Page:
That’s a fucked up assessment. He’s up to his ears with that asshole Netanyahu right now but sure, let’s do the goddamned Super Bowl.

            Since when the fuck is the Super Bowl, a sporting event conducted by private corporations, a presidential obligation? Did we not learn from Pence’s appearance during the kneeling-as-protest era that attendance is unnecessary political agitprop?

    • CovariantTensor says:

      ‘She ran for the Senate seat that Biden left to become Vice President. What words sank her 2010 campaign? “I’m not a witch.” ‘

      Did she turn out to weigh the same as a duck?

  11. wetzel-rhymes-with says:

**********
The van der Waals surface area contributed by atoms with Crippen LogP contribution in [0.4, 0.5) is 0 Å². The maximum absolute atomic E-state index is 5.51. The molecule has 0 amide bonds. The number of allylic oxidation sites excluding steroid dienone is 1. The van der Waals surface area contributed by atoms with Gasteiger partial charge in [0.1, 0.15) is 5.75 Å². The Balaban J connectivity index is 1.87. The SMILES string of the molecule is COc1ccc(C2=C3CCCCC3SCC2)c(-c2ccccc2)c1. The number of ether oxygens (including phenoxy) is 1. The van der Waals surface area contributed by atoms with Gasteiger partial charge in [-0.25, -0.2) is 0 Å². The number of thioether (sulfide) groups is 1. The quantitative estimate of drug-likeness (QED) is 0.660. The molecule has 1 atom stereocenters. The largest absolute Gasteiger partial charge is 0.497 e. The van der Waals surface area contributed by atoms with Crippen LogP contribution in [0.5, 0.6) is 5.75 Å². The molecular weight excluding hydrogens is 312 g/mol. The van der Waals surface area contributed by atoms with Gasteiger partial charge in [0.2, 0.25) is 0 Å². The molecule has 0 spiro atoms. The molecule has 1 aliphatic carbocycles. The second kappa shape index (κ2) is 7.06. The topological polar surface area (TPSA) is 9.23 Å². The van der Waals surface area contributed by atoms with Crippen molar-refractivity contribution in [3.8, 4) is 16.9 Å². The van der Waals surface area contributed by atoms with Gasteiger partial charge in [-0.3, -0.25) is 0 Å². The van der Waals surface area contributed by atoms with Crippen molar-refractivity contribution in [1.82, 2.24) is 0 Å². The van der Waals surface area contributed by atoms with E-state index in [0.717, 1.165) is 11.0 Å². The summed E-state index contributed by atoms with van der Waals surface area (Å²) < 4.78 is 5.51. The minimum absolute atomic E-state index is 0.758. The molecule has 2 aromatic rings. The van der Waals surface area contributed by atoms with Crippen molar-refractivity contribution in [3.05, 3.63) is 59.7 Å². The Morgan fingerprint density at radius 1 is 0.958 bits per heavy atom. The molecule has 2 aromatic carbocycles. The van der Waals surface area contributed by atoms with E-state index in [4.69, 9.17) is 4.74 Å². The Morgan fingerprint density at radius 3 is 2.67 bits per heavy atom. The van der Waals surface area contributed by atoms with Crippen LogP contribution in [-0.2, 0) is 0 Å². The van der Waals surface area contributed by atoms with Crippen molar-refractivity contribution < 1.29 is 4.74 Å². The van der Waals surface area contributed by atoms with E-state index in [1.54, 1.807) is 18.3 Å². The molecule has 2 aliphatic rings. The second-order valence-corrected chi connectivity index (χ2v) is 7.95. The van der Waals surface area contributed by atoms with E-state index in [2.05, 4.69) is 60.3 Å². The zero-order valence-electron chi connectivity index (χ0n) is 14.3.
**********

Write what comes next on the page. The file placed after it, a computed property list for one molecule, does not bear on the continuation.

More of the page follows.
Those look like different boxes to me. In one the ‘D’ appears to be 1/2 inch from the edge, but in the other the ‘D’ appears to be at least 1 ¼ inch from the edge. That is what I see, a human being with two eyes. Democrats have been behind the GOP OODA loop so long (Observe Orient Decide Act), I think there is a kind of learned helplessness. The party needs to imagine a world where their operation included rat-f#cking genius like Roger Stone who set this all up ahead of time. Maybe follow the Republican playbook from the Killian documents scandal from 2004. There Dan Rather presented what ultimately turned out to be bogus documents regarding George W. Bush’ National Guard service from 1970. Those boxes are not the same, just like there wasn’t some proportional font in 1970. The ethics of a prosecutor must be at least as strong towards evidentiary claims as journalistic ethics.